“O wondrous, wondrous, is her braided wealth of golden That drops on neck and temples bare.”
The hair is not only invaluable as a protective covering of the head, but it gives a finish and imparts unequalled grace to the features it surrounds. Sculptors and painters have bestowed on its representation their highest skill and care, and its description and praises have been sung in the sweetest lays by the poets of all ages. Whether in flowing ringlets, chaste and simple bands, or graceful braids artistically disposed, it is equally charming, and clothes with fascination even the simplest forms of beauty.
If there is one point more than another on which the tastes of mankind appear to agree, it is that rich, luxuriant, flowing hair is not merely beautiful in itself, but an important, nay, an essential, auxiliary to the highest development of the personal charms. Among all the refined nations of antiquity, as in all time since, the care, arrangement and decoration of the hair formed a prominent and generally leading portion of their toilet.
Besides daily attention to the hair, something else is necessary to insure its cleanliness and beauty and the perfect health of the skin of thehead from which it springs. For this purpose the head should be occasionally well washed with soap and water, an abundance of water being used and great care being subsequently taken to thoroughly rinse out the whole of the soap with the water in which the head has been washed.
The water may be either tepid or cold, according to the feelings or habit of the person; and if the head or hair be very scurfy or dirty, or hard water be used, a few grains of soda (not potash or pearlash) may be advantageously added to the water. This will increase its detersive qualities. After the hair has been washed, which should be done quickly, though thoroughly, it should be freed as much as possible by pressure with the hands and then wiped with a soft, thick towel, which should be done with care, to avoid entangling it. After laying it straight, first with the coarse end of the dressing comb and then with the finer portion, it may be finally dressed.
In ordinary cases once every two or three weeks is often enough to wash the hair and head. The extreme length of ladies’ hair will sometimes render the process of washing it very troublesome and inconvenient. In such cases the patient and assiduous use of a clean, good hairbrush, followed by washing the partings and the crown of the head with soap and water, may be substituted.
The occasional washing of the head is absolutely necessary to preserve the health of the scalp and the luxuriance and beauty of the hair when much oil, pomatum or other greasy substance is used in dressing it.
Medical writers have frequently pointed out the ill effects of the free or excessive use of oily or greasy articles for the hair; but their warnings appear to be unheeded by the mass of mankind. Some object to their use altogether. There are, however, exceptions to every rule, and some of these exceptions are noticed elsewhere in this volume. The ill effects referred to chiefly occur from their being used when not required, and in excess, and are aggravated by the neglect of thorough cleanliness.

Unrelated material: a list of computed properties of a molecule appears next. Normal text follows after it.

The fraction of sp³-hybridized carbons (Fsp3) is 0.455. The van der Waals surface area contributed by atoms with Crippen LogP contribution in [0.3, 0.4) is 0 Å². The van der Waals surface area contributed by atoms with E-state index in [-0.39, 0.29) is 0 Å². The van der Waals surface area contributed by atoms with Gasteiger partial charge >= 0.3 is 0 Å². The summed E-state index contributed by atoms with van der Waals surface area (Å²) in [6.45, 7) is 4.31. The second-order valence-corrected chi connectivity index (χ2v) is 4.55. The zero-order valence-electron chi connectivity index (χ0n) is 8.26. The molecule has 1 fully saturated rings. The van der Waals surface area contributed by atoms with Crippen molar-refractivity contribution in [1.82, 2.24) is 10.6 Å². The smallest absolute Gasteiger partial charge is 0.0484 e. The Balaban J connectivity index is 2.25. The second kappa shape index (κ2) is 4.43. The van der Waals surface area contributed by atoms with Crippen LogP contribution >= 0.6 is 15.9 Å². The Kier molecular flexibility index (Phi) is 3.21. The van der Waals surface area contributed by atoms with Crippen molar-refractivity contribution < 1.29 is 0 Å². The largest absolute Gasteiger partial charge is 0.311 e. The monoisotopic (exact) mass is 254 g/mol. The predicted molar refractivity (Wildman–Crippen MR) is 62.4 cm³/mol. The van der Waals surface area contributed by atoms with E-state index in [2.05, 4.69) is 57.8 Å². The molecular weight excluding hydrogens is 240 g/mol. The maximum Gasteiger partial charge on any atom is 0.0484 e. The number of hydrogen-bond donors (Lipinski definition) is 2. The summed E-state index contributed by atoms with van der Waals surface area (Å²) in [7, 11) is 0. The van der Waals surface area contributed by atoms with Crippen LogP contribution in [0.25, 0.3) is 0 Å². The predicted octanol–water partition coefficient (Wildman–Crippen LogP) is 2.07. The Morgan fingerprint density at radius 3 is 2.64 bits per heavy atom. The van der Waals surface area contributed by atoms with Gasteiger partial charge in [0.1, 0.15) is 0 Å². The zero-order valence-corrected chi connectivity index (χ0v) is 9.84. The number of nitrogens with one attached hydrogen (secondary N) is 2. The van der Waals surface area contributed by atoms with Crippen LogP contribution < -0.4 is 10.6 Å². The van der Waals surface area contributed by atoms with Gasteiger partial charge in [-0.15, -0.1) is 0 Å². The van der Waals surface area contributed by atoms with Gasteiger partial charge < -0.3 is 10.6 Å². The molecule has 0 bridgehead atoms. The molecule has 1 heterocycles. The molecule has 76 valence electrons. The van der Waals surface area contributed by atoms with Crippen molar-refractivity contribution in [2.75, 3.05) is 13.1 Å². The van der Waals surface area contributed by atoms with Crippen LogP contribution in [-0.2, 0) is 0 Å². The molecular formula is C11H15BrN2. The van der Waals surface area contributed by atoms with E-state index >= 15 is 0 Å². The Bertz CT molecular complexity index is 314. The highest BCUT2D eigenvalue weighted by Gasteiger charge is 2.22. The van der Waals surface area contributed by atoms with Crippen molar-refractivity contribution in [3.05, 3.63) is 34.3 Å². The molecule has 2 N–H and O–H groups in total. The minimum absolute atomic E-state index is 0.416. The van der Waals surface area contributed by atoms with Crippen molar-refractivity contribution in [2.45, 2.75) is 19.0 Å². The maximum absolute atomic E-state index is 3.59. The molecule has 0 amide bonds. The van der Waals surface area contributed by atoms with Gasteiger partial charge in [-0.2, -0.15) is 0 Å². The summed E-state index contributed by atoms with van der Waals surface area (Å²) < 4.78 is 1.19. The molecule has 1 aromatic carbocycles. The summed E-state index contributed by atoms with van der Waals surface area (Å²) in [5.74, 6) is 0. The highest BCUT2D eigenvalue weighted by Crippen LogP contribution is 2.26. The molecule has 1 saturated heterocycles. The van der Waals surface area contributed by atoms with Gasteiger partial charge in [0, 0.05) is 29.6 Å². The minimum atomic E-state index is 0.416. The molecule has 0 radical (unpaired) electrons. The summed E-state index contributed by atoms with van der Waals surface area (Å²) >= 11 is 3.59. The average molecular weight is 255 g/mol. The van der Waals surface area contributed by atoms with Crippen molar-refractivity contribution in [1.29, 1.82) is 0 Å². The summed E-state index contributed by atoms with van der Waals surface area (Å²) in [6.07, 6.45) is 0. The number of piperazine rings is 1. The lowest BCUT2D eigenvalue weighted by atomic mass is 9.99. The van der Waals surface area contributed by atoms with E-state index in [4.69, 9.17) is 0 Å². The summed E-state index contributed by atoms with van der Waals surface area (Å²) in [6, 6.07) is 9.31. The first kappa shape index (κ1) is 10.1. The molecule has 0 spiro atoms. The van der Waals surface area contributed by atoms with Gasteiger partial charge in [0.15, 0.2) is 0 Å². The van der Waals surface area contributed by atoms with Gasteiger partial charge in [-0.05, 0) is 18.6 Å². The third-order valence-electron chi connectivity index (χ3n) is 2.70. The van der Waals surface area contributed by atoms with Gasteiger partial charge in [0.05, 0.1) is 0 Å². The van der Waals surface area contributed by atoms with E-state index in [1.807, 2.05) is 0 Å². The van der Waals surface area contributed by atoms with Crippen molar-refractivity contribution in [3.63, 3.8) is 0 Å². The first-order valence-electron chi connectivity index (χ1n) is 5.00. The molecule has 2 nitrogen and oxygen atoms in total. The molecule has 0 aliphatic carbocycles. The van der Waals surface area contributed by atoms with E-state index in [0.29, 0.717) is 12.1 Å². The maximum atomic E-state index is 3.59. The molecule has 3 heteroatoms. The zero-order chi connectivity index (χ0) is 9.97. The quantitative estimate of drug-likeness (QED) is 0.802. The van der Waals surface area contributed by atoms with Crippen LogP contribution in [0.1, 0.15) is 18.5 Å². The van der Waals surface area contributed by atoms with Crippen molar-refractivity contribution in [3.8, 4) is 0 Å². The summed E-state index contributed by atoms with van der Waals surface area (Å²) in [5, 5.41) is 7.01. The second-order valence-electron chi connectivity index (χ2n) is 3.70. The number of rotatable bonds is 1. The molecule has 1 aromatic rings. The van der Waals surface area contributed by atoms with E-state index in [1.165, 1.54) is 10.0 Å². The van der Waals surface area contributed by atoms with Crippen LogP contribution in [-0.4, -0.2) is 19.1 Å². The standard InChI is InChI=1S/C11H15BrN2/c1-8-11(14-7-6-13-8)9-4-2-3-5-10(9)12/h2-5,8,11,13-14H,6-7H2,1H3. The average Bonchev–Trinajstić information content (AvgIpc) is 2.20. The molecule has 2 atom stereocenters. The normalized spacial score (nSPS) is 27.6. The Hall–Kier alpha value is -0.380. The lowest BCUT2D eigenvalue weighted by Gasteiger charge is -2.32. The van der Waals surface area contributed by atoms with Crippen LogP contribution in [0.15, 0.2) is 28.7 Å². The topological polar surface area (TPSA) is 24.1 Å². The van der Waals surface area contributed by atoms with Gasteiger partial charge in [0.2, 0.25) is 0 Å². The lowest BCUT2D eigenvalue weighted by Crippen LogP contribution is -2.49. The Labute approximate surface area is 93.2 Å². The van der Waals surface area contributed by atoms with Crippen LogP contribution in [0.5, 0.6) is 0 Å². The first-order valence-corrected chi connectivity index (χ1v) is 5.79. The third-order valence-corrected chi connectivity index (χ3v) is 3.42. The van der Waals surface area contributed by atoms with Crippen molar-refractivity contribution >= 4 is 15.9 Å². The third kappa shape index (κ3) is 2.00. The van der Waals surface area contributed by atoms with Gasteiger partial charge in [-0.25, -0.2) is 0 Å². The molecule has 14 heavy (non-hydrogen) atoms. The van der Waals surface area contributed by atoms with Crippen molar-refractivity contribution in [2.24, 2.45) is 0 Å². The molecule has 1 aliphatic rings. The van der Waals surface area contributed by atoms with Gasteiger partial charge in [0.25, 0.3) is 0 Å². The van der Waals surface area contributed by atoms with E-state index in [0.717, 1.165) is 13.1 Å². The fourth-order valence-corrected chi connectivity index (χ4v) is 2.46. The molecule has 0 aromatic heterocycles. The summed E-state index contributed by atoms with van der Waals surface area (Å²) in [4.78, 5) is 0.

To improve the growth and luxuriance of the hair, when languid or defective, the only natural and perfectly safe method that can be adopted is to promote the healthy action of the scalp by increasing the vigor of the circulation of the blood through its minute channels. For this purpose nothing is so simple and effective as gentle excitation of the skin by frequent continued friction with the hairbrush, which has the convenience of ease of application and inexpensiveness.
The same object may be further promoted by the application of any simple cosmetic wash orother preparation that will gently excite or stimulate the skin or exercise a tonic action on it without clogging its pores. Strong rosemary water or rosemary tea, and a weak solution of the essential oil of either rosemary or garden thyme, are popular articles of this kind. They may be rendered more stimulating by the addition of a little ammonia or a little spirit, or both of them. The skin of the head should be moistened with these on each occasion of dressing the hair, and their diffusion and action promoted by the use of a clean hairbrush.
Aromatized water, to which a very little tincture or vinegar of cantharides (preferably the former) has been added, may also be used in the same way, and is in high repute for the purpose. When the skin is pale, lax, and wrinkled, astringent washes may be used.
Strong black tea is a convenient and excellent application of this kind. When the skin and hair are dry, and the latter also stiff and untractable, a little glycerine is an appropriate addition to each of the preceding washes or lotions.
The occasional use of a little bland oil, strongly scented with oil of rosemary or of origanum, or with both of them, or with oil of mace, or very slightly tinctured with cantharides, is also generally very serviceable when there is poorness and dryness of the hair. When the hair is unnaturally greasy and lax (a defect that seldom occurs), the use of the astringent washes just referred to, or of a little simple oil slightly scented with the essential oil of bitter almonds, will tend to remove or lessen it.
All the articles named above promote the glossiness and waviness of the hair, and are also among the simplest, safest, and best applications that can be employed when the hair is weak and begins to fall off.